left shift 7 →
b_{2}b_{1}b_{0}0000000

Logical Or of right shift 3 result and left shift 7 result: b_{2}b_{1}b_{0}b_{9}b_{8}b_{7}b_{6}b_{5}b_{4}b_{3}

The second type of bitwise operators is combination operators.
These operators are similar to the logical operators discussed in
the previous page, but operate independently upon bits of two
quantities in similar positions.
Consider two ten bit quantities, *a* and *b*, and the
result *c* of a combination operator upon the two values:

a_{9}a_{8}a_{7}a_{6}a_{5}a_{4}a_{3}a_{2}a_{1}a_{0}
*op*
b_{9}b_{8}b_{7}b_{6}b_{5}b_{4}b_{3}b_{2}b_{1}b_{0}
→
c_{9}c_{8}c_{7}c_{6}c_{5}c_{4}c_{3}c_{2}c_{1}c_{0}

where a_{i} *op* b_{i}
→ c_{i}, where *op* is now the
corresponding logical operation and a_{i},
b_{i}, and c_{i} are logical
quantities expressed as 0 for false, and 1 for true.

Combination operators generally provided are and, or, not, and exclusive or. Other combination operators may be constructed out of these.

These operators frequently find use when a single computer word
is used to store several values, each of which is smaller than a
single computer word can hold.
This technique of *bit fields* is discussed in the section
Data Structures I.
Individual bits of a computer word can be set or cleared with the
or and and bitwise operators: oring a 1 bit sets the corresponding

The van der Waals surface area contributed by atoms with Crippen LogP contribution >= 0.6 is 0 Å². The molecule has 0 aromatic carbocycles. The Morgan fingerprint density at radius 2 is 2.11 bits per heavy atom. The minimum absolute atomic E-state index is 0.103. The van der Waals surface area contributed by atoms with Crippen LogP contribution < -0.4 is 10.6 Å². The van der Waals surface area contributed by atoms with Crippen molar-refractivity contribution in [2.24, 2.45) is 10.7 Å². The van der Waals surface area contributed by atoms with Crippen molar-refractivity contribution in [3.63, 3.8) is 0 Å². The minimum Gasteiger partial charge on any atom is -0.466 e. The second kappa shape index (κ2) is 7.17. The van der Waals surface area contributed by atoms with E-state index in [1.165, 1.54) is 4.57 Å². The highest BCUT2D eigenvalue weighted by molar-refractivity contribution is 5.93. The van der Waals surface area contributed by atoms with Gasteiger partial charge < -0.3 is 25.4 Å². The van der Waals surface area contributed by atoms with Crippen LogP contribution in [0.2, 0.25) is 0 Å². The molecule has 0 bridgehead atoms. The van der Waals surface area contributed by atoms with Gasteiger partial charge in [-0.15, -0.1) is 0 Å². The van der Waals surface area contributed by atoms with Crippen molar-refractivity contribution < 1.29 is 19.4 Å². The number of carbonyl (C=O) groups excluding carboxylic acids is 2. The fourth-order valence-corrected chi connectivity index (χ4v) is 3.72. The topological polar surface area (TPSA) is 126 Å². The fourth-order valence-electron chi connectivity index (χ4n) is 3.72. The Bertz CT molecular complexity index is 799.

bit, and anding a 0 bit clears the corresponding bit.

The JavaScript language provides bitwise shift operators and a large set of combination operators. The Visual Basic for Applications language provides combination operators, but not shift operators. The CFX-9850G calculator, too, provides combination operators, but not shift operators. The FX-7400G calculator does not provide either shift or combination operators. Also, the CFX-9850G calculator bitwise operators are available only in programs created as number base manipulation programs. The operators in the various languages are given in the following table.

Operator |
JavaScript symbol |
VBA symbol |
Calculator symbol |
---|---|---|---|

Left shift |
<< |
(none) |
(none) |

Right shift, sign extend |
>> |
(none) |
(none) |

Right shift, zero fill |
>>> |
(none) |
(none) |

Not |
~ |
Not |
Not |

And |
& |
And |
and |

Or |
| |
Or |
or |

Exclusive or |
^ |
Xor |
xor |

Visual Basic for Applications provides integral types, such as Long, which can be directly manipulated using these bitwise operators. The calculator and JavaScript provide only a “number” type, which does not necessarily correspond to a computer word. These two platforms convert arguments to these and results from these to twos complement 32-bit numbers. Such numbers are integers between -2147483648 and +2147483647.

The various bitwise operatotions can be implemented, with some amount of care, on platforms not having them — in fact, on platforms not even having bits. The problem of providing the FX-7400G and CFX-9850G calculators with bitwise operations is in fact an example in this tutorial.

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Copyright © 2002 Brian Hetrick

Page last updated 27 January 2002.

Tutorial

Building Blocks I

Expressions

Bitwise

Control Flow II

Basic I/O

Algorithms

A First Program

Answers

Modularization

Data Structures I

Recursion

Program Attributes

Building Blocks II

Algorithm Analysis

Structuring

Data Structures II

Abstract Types

Objects

Problem Analysis

Reference Card